Clinical Review

UPDATE ON CERVICAL DISEASE

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Guidelines have changed again, of necessity. Here is a roundup of the major alterations and new guidance.


 

References

CERVICAL DISEASE: ARTICLES AND AUDIOCASTS

To access 10 recent articles and audiocasts from OBG Management on cervical disease, click here.

Dr. Einstein reports that Montefiore Medical Center has received payment from Roche and Hologic for time he spent as an advisor or educational speaker. In some cases, his travel has been paid for when required for meetings. In addition, Dr. Einstein reports that Montefiore has received grant funding from Roche, Hologic, and Becton-Dickinson for research-related costs of clinical trials that he has been the overall or Montefiore principal investigator.

Dr. Cox reports that he is a consultant to OncoHealth; a member of the Scientific Advisory Boards for Roche and Hologic; a speaker for Roche; and on the Data and Safety Monitoring Board for HPV vaccines for Merck.


Cervical cancer screening is necessarily complex, and guidelines must change fairly frequently as our understanding of the natural history of HPV infection and cervical cancer continues to evolve. Up-to-date guidelines enhance our ability to detect cervical intraepithelial neoplasia and cancer early and manage them appropriately.

In April 2013, the American Society for Colposcopy and Cervical Pathology (ASCCP) updated guidelines for the management of abnormal cervical cytology and cervical cancer precursors for the first time since 2006.1 This update follows new cervical cancer screening guidelines published in 2012 by the ACS/ASCCP/ASCP,2 the USPSTF,3 and the American College of Obstetricians and Gynecologists4 (and reported in OBG Management in June 20125).

For many clinicians, all these modifications amount to a dizzying “sea change” in the way they have been screening and managing patients to prevent cervical cancer. Clinicians often express frustration with the guidelines, both for their complexity and for what seems like all-too-frequent changes. Do they really need to change … again? Do they really need to get even more complex? And what about them is really new?

This article addresses these questions by reviewing the guidelines and their updates in more depth. For a specific answer to the question of “What’s new?” see sidebar below.

What’s new?

The following features of the 2013 ASCCP update to cervical cancer screening guidelines are new:

  • The return to “routine” screening is now better defined
  • The management of women who have “unsatisfactory” cytology or a specimen lacking endocervical or transformation-zone components now includes the results of HPV testing
  • Management guidelines previously used for adolescents (<21 years) now apply to young adult women (<25 years)
  • There is now advice on the management of women aged 30 and older who have discordant cotest results, including HPV-positive/cytology-negative findings and HPV-negative/cytology-positive findings of ASC-US or more severe.

Did the guidelines really need to change … again?

Cervical cancer screening tests—be they the Pap test or a human papillomavirus (HPV) test—are not as clear-cut as other tests used to screen for sexually transmitted infections or their effects. We treat a patient whenever her gonorrhea or Chlamydia test is positive, for example. However, other than cytology classified as high-grade (ie, HSIL), which may prompt immediate treatment in women 25 years and older by “see-and-treat” loop electrosurgical excision procedure (LEEP), neither cervical cytology nor HPV testing is sufficiently specific for present disease (cervical intraepithelial neoplasia [CIN] 3 or cancer) to warrant treatment without a diagnostic work-up. That’s because the cause of cervical cancer (infection with HPV) usually does not produce CIN 3 or cancer, and the cell changes that it does produce most often (atypia and koilocytosis) are very common. And other cervical-vaginal changes associated with hormonal fluctuations, tampons, intercourse, and so on, may result in cervical cytologic changes unrelated to HPV and, therefore, do not represent a risk for cervical cancer.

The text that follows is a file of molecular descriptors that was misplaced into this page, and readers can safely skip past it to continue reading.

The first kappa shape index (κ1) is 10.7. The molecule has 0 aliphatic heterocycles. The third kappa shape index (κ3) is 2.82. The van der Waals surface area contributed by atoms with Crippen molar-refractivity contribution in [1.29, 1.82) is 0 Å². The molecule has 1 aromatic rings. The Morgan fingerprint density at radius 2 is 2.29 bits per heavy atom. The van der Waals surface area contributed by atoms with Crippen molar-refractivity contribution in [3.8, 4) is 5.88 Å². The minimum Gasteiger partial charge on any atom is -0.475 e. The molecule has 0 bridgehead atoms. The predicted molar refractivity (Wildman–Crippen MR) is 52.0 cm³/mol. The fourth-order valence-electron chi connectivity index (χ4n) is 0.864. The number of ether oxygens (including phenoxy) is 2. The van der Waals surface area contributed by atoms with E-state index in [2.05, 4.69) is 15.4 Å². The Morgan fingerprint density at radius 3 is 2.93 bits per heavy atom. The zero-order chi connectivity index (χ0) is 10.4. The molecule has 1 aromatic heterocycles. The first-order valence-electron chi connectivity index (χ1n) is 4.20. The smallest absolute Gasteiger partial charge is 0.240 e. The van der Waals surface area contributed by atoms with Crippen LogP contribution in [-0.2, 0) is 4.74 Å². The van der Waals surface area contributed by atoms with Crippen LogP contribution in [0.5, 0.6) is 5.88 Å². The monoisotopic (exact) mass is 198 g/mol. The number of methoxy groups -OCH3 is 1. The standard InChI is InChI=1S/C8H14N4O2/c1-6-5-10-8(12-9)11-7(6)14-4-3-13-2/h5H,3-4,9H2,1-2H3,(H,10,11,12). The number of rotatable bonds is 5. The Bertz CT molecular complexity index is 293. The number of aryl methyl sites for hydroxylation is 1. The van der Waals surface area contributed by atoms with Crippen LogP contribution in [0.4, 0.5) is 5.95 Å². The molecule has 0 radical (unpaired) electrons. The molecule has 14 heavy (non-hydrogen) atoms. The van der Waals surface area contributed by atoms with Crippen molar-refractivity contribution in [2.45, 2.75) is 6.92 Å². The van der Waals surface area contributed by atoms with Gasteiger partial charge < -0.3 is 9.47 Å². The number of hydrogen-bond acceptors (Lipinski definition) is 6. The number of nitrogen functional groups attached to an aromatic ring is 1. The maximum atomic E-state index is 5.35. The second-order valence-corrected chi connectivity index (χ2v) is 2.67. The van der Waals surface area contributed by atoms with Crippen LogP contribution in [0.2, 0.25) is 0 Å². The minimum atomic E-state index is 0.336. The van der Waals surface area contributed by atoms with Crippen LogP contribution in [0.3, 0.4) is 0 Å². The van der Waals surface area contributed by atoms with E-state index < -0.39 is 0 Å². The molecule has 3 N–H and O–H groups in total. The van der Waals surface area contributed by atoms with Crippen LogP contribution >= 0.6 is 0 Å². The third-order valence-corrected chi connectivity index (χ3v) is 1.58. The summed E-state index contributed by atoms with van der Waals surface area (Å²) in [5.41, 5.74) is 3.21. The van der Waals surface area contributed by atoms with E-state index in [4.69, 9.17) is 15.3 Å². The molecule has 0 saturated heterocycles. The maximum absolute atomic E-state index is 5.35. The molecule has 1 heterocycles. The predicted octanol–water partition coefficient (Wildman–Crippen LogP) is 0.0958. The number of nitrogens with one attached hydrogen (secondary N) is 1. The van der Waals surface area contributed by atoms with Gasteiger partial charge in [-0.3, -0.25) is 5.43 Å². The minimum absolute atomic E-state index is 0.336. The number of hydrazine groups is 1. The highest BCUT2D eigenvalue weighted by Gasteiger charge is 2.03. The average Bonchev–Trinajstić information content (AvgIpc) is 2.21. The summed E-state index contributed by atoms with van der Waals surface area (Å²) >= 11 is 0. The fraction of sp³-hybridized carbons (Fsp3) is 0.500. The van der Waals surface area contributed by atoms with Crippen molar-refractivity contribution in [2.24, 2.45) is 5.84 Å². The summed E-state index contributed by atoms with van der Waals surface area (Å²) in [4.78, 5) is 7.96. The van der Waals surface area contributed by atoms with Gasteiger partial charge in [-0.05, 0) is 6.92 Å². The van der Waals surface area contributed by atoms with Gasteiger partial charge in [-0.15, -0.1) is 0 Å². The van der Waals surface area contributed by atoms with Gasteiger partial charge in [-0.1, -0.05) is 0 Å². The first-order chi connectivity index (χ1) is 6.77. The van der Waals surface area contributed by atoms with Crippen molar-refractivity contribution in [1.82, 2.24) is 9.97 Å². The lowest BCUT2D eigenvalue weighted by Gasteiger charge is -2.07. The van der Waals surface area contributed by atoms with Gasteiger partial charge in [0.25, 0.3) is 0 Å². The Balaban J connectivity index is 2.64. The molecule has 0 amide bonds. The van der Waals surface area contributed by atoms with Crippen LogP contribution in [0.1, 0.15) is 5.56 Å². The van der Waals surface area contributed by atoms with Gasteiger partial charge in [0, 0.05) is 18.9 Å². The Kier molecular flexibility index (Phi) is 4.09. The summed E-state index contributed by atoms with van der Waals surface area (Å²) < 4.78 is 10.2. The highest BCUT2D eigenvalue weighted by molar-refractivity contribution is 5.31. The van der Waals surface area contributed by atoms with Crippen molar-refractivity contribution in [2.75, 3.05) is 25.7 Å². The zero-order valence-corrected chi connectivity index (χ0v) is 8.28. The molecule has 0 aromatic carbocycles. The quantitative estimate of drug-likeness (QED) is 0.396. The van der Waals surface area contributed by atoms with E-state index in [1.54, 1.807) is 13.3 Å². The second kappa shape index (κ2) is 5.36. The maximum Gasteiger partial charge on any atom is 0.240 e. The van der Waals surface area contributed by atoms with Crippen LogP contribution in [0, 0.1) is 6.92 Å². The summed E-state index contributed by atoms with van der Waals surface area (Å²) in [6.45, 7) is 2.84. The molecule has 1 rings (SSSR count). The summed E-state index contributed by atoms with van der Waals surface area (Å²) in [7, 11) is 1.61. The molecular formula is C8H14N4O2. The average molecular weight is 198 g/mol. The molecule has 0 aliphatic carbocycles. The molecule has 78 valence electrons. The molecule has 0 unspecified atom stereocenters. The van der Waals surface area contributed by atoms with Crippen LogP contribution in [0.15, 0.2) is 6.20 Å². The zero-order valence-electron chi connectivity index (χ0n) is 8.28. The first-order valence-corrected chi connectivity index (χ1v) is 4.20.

How can we best sort out who needs to be evaluated without under- or overdoing it? When we find CIN, some of which is destined to progress and some not, how do we reduce the risk of overtreatment without increasing the likelihood that some will progress to cancer? If we have treated CIN or adenocarcinoma in situ (AIS), how do we make sure there is no recurrence without risking over-management and potential overtreatment?

The first thing we do is ensure that we use our best clinical judgment and also respect the informed wishes of the patient. Because the guidelines are based on the best available data, and on expert opinion when data are lacking, guidelines developed through a consensus process provide a framework for care that is optimal for most women at each phase of their lives. This knowledge can help the clinician—and often the patient—make the best-informed decisions.

Which HPV tests are recommended?14

Because only high-risk HPV types cause cervical cancer, testing should be restricted to high-risk (oncogenic) HPV types. Do not test for low-risk HPV types.

The guidelines are intended for use only with HPV tests that have been analytically and clinically validated, as documented by US Food and Drug Administration licensing and approval or by publication in peer-reviewed scientific literature. This distinction is important because management based on results of HPV tests that have not been similarly validated may not result in outcomes intended by these guidelines and may increase the potential for patient harm.

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